UNITED STATES DISTRICT COURT SOUTHERN DISTRICT OF NEW YORK
August 16, 1954
MUTUAL BENEFIT HEALTH & ACC. ASS'N
The opinion of the court was delivered by: DAWSON
This is a motion for summary judgment. The action was commenced in the City Court of the City of New York, and removed to this Court by the defendant.
It appears from the papers submitted on the motion that the following material facts exist without substantial controversy:
1. On or about March 19, 1943, the defendant (hereinafter called the 'insurance company') issued to the late husband of the plaintiff a certain health and accident insurance policy, No. 101S-58581-43.
2. The policy provided benefits for loss of life, limb, sight or time by accidental means, or for loss of time by sickness to the extent limited and provided in the policy.
3. The policy on its fact had across the top of it, in letters larger than anything else which appeared on the policy, except the name of the insurance company, the words 'Ten Year Annual Increasing Policy'.
4. The policy provided on its face as follows:
Death Benefit -- $ 2,500
Death Benefit -- $ 5,000'
5. The policy provided on its face that:
'The payment in advance, and acceptance by the Association, of premiums of Fourteen (14.00) Dollars Quarterly thereafter, beginning with July 1, 1943, is required to keep this policy in continuous effect.'
6. The policy provided on its face as follows:
'Part C. Annual Increase Two Hundred Fifty Dollars Per Year
'After the first year's premium has been paid, each year's renewal premium paid in advance on this policy shall add Two Hundred Fifty Dollars to the Regular Death Benefit until the same amounts to Five Thousand ($ 5,000.00) Dollars.'
7. The policy also provided, under the heading of 'Standard Provisions' the following:
'17. If the Insured shall carry with another company, corporation, association or society other insurance covering the same loss without giving written notice to the Association, then in that case the Association shall be liable only for such portion of the indemnity promised as the said indemnity bears to the total amount of like indemnity in all policies covering such loss, and for the return of such part of the premium paid as shall exceed the pro rata for the indemnity thus determined.'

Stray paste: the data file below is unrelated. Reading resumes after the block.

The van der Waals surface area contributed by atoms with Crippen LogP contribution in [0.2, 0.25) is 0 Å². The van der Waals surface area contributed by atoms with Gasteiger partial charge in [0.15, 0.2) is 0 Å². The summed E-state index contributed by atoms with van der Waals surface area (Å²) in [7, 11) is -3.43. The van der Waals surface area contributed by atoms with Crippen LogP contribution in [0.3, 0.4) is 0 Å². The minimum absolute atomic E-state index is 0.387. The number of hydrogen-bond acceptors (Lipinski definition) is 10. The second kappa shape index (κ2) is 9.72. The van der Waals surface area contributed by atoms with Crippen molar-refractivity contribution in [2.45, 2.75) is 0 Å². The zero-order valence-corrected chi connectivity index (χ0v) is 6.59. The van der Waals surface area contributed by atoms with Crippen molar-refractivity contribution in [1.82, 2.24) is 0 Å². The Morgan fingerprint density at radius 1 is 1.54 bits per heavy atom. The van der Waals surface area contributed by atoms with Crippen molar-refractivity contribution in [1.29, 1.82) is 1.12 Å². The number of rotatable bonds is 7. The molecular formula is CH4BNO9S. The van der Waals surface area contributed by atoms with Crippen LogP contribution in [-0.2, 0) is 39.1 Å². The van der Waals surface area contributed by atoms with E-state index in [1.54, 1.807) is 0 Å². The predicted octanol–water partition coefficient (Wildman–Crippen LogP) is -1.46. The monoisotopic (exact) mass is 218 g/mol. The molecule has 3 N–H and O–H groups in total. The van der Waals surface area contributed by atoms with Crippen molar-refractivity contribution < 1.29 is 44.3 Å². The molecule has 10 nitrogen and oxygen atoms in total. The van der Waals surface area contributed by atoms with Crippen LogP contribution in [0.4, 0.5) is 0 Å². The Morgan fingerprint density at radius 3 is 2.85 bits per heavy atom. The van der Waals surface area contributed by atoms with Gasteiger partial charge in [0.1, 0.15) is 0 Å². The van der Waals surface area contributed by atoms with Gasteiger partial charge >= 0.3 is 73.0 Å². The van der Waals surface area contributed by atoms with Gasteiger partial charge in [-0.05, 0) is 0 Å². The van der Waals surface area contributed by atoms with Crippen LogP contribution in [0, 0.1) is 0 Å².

8. On or about November 28, 1952, while the said insurance policy was still in effect, the insured died as a direct result of accident, independently and exclusively of diseases and all other causes, and the plaintiff was the duly designated beneficiary under said insurance policy.
9. The plaintiff furnished the defendant with due and timely written notice and proofs of loss.
10. During the period commencing July 1, 1943 to, and including, November 28, 1952, the sum of $ 14 had been paid quarterly, in advance, by the insured to the insurance company.
11. At the time of the death of the insured, he had a life insurance policy issued in ordinary form by the New York Life Insurance Company in the face amount of $ 3,000 providing for the benefit of double indemnity, or $ 6,000, in the event of accidental death. The insured's life was also covered by a $ 500 ordinary life insurance policy with double indemnity benefits for accidental death, which policy had been issued prior to the issuance of the policy concerned in this litigation, and defendant had notice of this earlier policy in that the same was referred to in the application for insurance, a copy of which is annexed to the insurance policy involved in this action.
12. In 1943, 1951, and 1952, the insurance company mailed to its policyholders, who were paying premiums on a quarterly basis, communications seeking to induce them to pay premiums annually, and in none of those communications did the insurance company advise the policyholders that if they were to pay the premiums on an annual basis, they would receive an annual increase in the face amount of the policy, but if they continued to pay them on a quarterly basis, they would not receive these annual increases.
13. The insured was a resident of New York at the time the policy was issued to him. The insurance company is authorized to do business in New York. The policy was issued through The Jesse M. Mayper Organization, insurance brokers, in the City of New York. The policy form bears upon it the statement that it is a New York form.
The plaintiff has moved for summary judgment on the first cause of action involved in the complaint, seeking a judgment in the sum of $ 4,750. This amount is the face amount of the policy of $ 2,500, plus nine annual increases of $ 250 per year, being the nine annual periods from July 1, 1943 to July 1, 1952.